EU Member States adopted two legislative acts to release funding from the EU budget. One of the acts amends the rules of the structural and investment funds, while the other extends the scope of the EU Solidarity Fund.

The Coronavirus Response Investment Initiative gives member states access to €37bn of cohesion money to strengthen healthcare systems, support SMEs, short-term working schemes and community-based services.

Of the total, about €8bn will come from unspent pre-financing in 2019 under structural funds. The new measure allows Member States to spend unused money to mitigate the impact of the pandemic instead of returning it to the EU budget. Another €29bn will be disbursed early from allocations which would have been due later this year.

Also this week, the EU announced that it will suspend, until 24 October, the airport slot requirements which oblige airlines to use at least 80 percent of their take-off and landing slots in order to keep them the following year. The waiver is designed to help air carriers cope with the drastic drop in air traffic caused by the Coronavirus crisis.

Oleg Butković, Croatian Minister for the Sea, Transport and Infrastructure, said, "It seems clear now that this crisis will not be over very soon. Waiving the ‘use it or lose it’ rule until October will help mitigate the heavy economic impact on airlines and give them certainty over the whole summer season"

The European Commission says it is also intensifying efforts to repatriate European citizens to their home countries. There are still almost 100 flights planned over the next days and last week, the Commission proposed to boost the EU budget by some €45m to help repatriation efforts.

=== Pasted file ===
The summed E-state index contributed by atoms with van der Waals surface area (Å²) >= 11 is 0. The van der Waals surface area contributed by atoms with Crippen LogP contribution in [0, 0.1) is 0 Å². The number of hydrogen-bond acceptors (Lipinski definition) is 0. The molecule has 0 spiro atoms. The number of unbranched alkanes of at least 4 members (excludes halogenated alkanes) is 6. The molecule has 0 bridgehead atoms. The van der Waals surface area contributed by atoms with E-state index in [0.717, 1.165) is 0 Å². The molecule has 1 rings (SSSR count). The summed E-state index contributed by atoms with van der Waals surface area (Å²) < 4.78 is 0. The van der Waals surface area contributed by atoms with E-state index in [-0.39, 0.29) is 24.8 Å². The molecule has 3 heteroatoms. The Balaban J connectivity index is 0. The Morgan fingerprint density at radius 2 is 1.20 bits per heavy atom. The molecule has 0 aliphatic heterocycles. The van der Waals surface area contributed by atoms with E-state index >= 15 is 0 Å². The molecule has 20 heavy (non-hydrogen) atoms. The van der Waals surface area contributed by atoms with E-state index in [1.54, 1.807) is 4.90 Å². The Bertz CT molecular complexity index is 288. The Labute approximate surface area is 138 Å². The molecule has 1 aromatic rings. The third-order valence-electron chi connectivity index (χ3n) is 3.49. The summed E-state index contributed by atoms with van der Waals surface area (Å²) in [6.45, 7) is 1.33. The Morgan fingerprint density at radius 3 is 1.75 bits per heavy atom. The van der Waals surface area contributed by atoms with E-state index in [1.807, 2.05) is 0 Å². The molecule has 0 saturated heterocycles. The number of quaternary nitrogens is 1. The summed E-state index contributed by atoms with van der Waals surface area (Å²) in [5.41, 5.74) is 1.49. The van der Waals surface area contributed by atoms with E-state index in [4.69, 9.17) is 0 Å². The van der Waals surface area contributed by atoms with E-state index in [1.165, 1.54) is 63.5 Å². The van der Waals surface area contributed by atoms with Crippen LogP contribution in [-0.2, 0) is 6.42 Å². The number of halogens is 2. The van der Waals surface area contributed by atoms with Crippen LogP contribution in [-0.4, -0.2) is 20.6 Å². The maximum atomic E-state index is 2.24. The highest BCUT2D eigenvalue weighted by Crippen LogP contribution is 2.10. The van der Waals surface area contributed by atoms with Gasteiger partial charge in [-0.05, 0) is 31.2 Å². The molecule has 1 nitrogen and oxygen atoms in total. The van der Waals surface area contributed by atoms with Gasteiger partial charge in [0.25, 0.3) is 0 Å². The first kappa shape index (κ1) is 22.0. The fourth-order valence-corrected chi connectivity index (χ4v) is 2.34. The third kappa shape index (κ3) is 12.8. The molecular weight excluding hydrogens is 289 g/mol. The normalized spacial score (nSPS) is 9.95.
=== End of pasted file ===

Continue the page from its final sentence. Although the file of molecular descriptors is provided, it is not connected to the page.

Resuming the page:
In another new move, Commission president Ursula von der Leyen also issued guidelines to ensure the free movement of “critical workers.” This includes, but is not limited to, those working in the health care and food sectors, and other essential services like childcare, elderly care, and critical staff for utilities.

Member States have introduced internal border controls to limit the spread of Coronavirus but a Commission spokesman said, “it is imperative that critical workers are able to reach their destination without delay.”

The spokesman added, “This responds to requests made by EU leaders on 26 March and seeks to address practical concerns of citizens and companies affected by the measures taken to limit the spread of the Coronavirus.”

In a video address, her now normal means of communicating Commission announcements von der Leyen said, “Over the past weeks we have taken strong measures to limit the spread of the Coronavirus in the EU.

“Certain national governments have introduced controls at internal borders. But we have one and a half million people in the EU who live in one country and work in another. They need to cross the border to go to work. Many of them have jobs that are important for us all to get through the crisis.

“This is why today we are publishing practical advice to the national governments on mobile workers in the EU. The aim is to ensure that these workers can reach their workplace without delays, while taking precautions to keep them safe and limit the spread of the virus.”

She added, “It is particularly important that those working in sectors that are critical to fight the coronavirus can reach their workplace rapidly. These are the people working in the health care sector, in childcare, elderly care, firefighters and police officers, transport workers.”